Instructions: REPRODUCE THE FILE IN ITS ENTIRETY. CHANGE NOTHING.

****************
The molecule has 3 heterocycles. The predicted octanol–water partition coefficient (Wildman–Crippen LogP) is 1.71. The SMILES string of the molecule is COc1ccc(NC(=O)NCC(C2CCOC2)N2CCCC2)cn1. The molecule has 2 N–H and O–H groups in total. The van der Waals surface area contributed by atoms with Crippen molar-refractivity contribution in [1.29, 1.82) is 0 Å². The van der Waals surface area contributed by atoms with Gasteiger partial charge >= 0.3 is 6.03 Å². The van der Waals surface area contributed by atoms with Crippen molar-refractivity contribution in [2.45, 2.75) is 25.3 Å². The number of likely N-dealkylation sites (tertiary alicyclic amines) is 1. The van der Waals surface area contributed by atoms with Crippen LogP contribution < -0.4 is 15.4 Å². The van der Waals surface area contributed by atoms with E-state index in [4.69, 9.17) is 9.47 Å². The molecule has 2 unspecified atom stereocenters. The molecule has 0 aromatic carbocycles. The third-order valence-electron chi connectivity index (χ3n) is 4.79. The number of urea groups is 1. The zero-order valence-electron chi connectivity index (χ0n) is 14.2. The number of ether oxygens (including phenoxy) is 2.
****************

The molecule has 3 heterocycles. The predicted octanol–water partition coefficient (Wildman–Crippen LogP) is 1.71. The SMILES string of the molecule is COc1ccc(NC(=O)NCC(C2CCOC2)N2CCCC2)cn1. The molecule has 2 N–H and O–H groups in total. The van der Waals surface area contributed by atoms with Crippen molar-refractivity contribution in [1.29, 1.82) is 0 Å². The van der Waals surface area contributed by atoms with Gasteiger partial charge >= 0.3 is 6.03 Å². The van der Waals surface area contributed by atoms with Crippen molar-refractivity contribution in [2.45, 2.75) is 25.3 Å². The number of likely N-dealkylation sites (tertiary alicyclic amines) is 1. The van der Waals surface area contributed by atoms with Crippen LogP contribution < -0.4 is 15.4 Å². The van der Waals surface area contributed by atoms with E-state index in [4.69, 9.17) is 9.47 Å². The molecule has 2 unspecified atom stereocenters. The molecule has 0 aromatic carbocycles. The third-order valence-electron chi connectivity index (χ3n) is 4.79. The number of urea groups is 1. The zero-order valence-electron chi connectivity index (χ0n) is 14.2. The number of ether oxygens (including phenoxy) is 2.